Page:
Monday, December 7, 2015

Pearl Harbor: "By 9:55 it was all over. .."


1941: Japanese planes bomb Pearl Harbor

Japan has launched a surprise attack on the American naval base at Pearl Harbor in Hawaii and has declared war on Britain and the United States.

The US president, Franklin D Roosevelt, has mobilised all his forces and is poised to declare war on Japan.

Details of the attack in Hawaii are scarce but initial reports say Japanese bombers and torpedo-carrying planes targeted warships, aircraft and military installations in Pearl Harbor, on Oahu, the third largest and chief island of Hawaii.

News of the daring raid has shocked members of Congress at a time when Japanese officials in Washington were still negotiating with US Secretary of State Cordell Hull on lifting US sanctions imposed after continuing Japanese aggression against China....


At 0755 local time the first wave of between 50 and 150 planes struck the naval base for 35 minutes causing several fires and "untold damage" to the Pacific Fleet.
The Japanese squadrons dropped high-explosive and incendiary bombs.
A second strike followed at about 0900 when a force of at least 100 planes pounded the base for an hour.

In Context

Within two hours, six battleships had been sunk, another 112 vessels sunk or damaged, and 164 aircraft destroyed. Only chance saved three US aircraft carriers, usually stationed at Pearl Harbor but assigned elsewhere on the day.

The attacks killed fewer than 100 Japanese but more than 2,400 Americans died - 1,000 of those were on the battleship Arizona which was destroyed at her mooring. Another 1,178 US citizens were injured.

The next day, President Roosevelt called the attack on Pearl Harbor "a day that will live in infamy" and America declared war on Japan ending its policy of isolationism. ...


Marine Corporal E.C. Nightingale was aboard the Arizona that fateful Sunday morning:

"At approximately eight o'clock on the morning of December 7, 1941, I was leaving the breakfast table when the ship's siren for air defense sounded. Having no anti-aircraft battle station, I paid little attention to it. Suddenly I heard an explosion. I ran to the port door leading to the quarterdeck and saw a bomb strike a barge of some sort alongside the NEVADA, or in that vicinity. The marine color guard came in at this point saying we were being attacked. I could distinctly hear machine gun fire. I believe at this point our anti-aircraft battery opened up.
"We stood around awaiting orders of some kind. General Quarters sounded and I started for my battle station in secondary aft. As I passed through casement nine I noted the gun was manned and being trained out. The men seemed extremely calm and collected. I reached the boat deck and our anti-aircraft guns were in full action, firing very rapidly. I was about three quarters of the way to the first platform on the mast when it seemed as though a bomb struck our quarterdeck. I could hear shrapnel or fragments whistling past me. As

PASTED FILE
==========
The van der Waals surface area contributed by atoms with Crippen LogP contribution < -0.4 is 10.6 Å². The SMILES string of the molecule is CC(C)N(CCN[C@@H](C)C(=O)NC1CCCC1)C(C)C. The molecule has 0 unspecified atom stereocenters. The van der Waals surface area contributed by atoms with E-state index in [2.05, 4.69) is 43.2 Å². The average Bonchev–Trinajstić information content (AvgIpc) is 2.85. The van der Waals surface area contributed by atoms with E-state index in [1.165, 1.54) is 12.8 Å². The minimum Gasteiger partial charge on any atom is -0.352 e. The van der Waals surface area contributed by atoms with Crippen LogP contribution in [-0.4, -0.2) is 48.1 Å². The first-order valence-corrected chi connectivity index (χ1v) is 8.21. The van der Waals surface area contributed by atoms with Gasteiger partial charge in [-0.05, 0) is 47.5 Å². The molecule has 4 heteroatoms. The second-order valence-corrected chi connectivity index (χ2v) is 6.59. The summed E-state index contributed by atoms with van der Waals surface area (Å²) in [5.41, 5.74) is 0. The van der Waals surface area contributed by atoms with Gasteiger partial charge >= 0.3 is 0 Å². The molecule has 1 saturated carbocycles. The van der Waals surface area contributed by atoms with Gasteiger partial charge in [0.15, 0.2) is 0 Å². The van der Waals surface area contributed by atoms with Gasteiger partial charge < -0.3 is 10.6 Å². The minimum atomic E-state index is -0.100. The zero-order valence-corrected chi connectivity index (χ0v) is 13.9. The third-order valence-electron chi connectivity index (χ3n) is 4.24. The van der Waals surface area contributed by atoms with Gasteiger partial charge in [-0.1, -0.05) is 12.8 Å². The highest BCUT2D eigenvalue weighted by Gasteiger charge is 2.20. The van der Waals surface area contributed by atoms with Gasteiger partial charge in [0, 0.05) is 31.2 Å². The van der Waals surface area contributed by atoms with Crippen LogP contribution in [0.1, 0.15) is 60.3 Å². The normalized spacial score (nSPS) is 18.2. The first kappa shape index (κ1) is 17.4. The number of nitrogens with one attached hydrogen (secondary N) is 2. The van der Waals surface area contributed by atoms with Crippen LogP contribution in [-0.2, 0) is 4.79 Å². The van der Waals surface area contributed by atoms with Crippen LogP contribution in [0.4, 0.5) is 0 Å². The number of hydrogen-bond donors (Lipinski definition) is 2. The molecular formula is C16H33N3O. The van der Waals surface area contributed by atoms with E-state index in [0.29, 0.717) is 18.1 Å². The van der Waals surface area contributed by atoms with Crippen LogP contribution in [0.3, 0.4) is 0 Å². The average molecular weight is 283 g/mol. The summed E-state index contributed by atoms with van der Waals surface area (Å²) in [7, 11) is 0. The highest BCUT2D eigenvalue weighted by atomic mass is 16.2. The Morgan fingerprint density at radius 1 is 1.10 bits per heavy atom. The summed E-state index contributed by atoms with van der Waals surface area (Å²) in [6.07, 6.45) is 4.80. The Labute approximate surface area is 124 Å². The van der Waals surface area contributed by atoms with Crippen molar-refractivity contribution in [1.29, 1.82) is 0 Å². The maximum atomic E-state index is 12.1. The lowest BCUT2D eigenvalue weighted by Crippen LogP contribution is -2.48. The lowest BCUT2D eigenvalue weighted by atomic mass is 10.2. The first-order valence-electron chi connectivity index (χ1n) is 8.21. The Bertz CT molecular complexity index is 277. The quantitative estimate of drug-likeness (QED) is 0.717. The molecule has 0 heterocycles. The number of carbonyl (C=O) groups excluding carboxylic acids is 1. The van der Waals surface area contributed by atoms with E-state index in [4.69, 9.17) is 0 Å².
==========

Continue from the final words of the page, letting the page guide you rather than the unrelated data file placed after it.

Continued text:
A captured Japanese photo shows
Battleship Row under attack.
Hickam Field burns in the distance
soon as I reached the first platform, I saw Second Lieutenant Simonson lying on his back with blood on his shirt front. I bent over him and taking him by the shoulders asked if there was anything I could do. He was dead, or so nearly so that speech was impossible. Seeing there was nothing I could do for the Lieutenant, I continued to my battle station.
"When I arrived in secondary aft I reported to Major Shapley that Mr. Simonson had been hit and there was nothing to be done for him. There was a lot of talking going on and I shouted for silence which came immediately. I had only been there a short time when a terrible explosion caused the ship to shake violently. I looked at the boat deck and everything seemed aflame forward of the mainmast. I reported to the Major that the ship was aflame, which was rather needless, and after looking about, the Major ordered us to leave.
"I was the last man to leave secondary aft because I looked around and there was no one left. I followed the Major down the port side of the tripod mast. The railings, as we ascended, were very hot and as we reached the boat deck I noted that it was torn up and burned. The bodies of the dead were thick, and badly burned men were heading for the quarterdeck, only to fall apparently dead or badly wounded. The Major and I went between No. 3 and No. 4 turret to the starboard side and found Lieutenant Commander Fuqua ordering the men over the side and assisting the wounded. He seemed exceptionally calm and the Major stopped and they talked for a moment. Charred bodies were everywhere....
More from Marine Corporal E.C. Nightingale, and other eyewitnesses that day, here.

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